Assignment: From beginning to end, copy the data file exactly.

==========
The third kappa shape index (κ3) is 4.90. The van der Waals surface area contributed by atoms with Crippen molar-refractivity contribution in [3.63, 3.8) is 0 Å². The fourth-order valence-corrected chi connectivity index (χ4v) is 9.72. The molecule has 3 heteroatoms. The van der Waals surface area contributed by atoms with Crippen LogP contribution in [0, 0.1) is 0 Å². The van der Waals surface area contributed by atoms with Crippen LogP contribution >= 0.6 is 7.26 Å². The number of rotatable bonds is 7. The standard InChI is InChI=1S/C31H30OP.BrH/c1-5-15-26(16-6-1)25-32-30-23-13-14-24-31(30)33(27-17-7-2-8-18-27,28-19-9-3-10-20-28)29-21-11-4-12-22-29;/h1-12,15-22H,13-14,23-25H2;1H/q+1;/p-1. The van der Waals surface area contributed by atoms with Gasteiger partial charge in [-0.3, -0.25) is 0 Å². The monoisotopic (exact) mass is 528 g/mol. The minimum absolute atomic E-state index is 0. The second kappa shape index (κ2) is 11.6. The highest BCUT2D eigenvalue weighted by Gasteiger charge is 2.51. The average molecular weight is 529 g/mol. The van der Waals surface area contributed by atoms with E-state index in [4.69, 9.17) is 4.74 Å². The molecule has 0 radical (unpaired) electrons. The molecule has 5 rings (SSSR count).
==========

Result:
The third kappa shape index (κ3) is 4.90. The van der Waals surface area contributed by atoms with Crippen molar-refractivity contribution in [3.63, 3.8) is 0 Å². The fourth-order valence-corrected chi connectivity index (χ4v) is 9.72. The molecule has 3 heteroatoms. The van der Waals surface area contributed by atoms with Crippen LogP contribution in [0, 0.1) is 0 Å². The van der Waals surface area contributed by atoms with Crippen LogP contribution >= 0.6 is 7.26 Å². The number of rotatable bonds is 7. The standard InChI is InChI=1S/C31H30OP.BrH/c1-5-15-26(16-6-1)25-32-30-23-13-14-24-31(30)33(27-17-7-2-8-18-27,28-19-9-3-10-20-28)29-21-11-4-12-22-29;/h1-12,15-22H,13-14,23-25H2;1H/q+1;/p-1. The van der Waals surface area contributed by atoms with Gasteiger partial charge in [-0.3, -0.25) is 0 Å². The monoisotopic (exact) mass is 528 g/mol. The minimum absolute atomic E-state index is 0. The second kappa shape index (κ2) is 11.6. The highest BCUT2D eigenvalue weighted by Gasteiger charge is 2.51. The average molecular weight is 529 g/mol. The van der Waals surface area contributed by atoms with E-state index in [4.69, 9.17) is 4.74 Å². The molecule has 0 radical (unpaired) electrons. The molecule has 5 rings (SSSR count).